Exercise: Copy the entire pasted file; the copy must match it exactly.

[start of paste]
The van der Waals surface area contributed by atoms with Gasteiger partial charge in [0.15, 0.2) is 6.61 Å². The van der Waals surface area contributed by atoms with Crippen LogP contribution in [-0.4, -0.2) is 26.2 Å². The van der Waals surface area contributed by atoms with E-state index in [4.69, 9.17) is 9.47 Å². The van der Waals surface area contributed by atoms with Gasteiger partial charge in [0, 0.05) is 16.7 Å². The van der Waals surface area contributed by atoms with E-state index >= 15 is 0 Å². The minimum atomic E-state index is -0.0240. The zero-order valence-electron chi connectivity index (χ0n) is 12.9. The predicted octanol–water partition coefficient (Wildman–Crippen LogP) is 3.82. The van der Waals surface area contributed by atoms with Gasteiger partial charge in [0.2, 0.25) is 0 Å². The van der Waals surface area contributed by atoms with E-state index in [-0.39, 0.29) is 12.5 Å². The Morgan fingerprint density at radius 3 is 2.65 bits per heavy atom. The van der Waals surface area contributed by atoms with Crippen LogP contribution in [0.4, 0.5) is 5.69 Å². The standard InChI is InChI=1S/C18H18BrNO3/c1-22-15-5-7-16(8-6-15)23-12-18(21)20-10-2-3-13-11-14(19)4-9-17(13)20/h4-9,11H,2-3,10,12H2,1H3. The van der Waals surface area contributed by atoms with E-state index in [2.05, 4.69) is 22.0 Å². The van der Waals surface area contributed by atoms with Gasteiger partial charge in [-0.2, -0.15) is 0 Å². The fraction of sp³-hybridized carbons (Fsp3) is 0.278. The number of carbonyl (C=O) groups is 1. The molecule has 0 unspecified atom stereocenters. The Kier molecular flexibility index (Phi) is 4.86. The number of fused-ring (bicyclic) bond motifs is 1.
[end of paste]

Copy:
The van der Waals surface area contributed by atoms with Gasteiger partial charge in [0.15, 0.2) is 6.61 Å². The van der Waals surface area contributed by atoms with Crippen LogP contribution in [-0.4, -0.2) is 26.2 Å². The van der Waals surface area contributed by atoms with E-state index in [4.69, 9.17) is 9.47 Å². The van der Waals surface area contributed by atoms with Gasteiger partial charge in [0, 0.05) is 16.7 Å². The van der Waals surface area contributed by atoms with E-state index >= 15 is 0 Å². The minimum atomic E-state index is -0.0240. The zero-order valence-electron chi connectivity index (χ0n) is 12.9. The predicted octanol–water partition coefficient (Wildman–Crippen LogP) is 3.82. The van der Waals surface area contributed by atoms with Gasteiger partial charge in [0.2, 0.25) is 0 Å². The van der Waals surface area contributed by atoms with E-state index in [-0.39, 0.29) is 12.5 Å². The Morgan fingerprint density at radius 3 is 2.65 bits per heavy atom. The van der Waals surface area contributed by atoms with Crippen LogP contribution in [0.4, 0.5) is 5.69 Å². The standard InChI is InChI=1S/C18H18BrNO3/c1-22-15-5-7-16(8-6-15)23-12-18(21)20-10-2-3-13-11-14(19)4-9-17(13)20/h4-9,11H,2-3,10,12H2,1H3. The van der Waals surface area contributed by atoms with E-state index in [2.05, 4.69) is 22.0 Å². The van der Waals surface area contributed by atoms with Gasteiger partial charge in [-0.2, -0.15) is 0 Å². The fraction of sp³-hybridized carbons (Fsp3) is 0.278. The number of carbonyl (C=O) groups is 1. The molecule has 0 unspecified atom stereocenters. The Kier molecular flexibility index (Phi) is 4.86. The number of fused-ring (bicyclic) bond motifs is 1.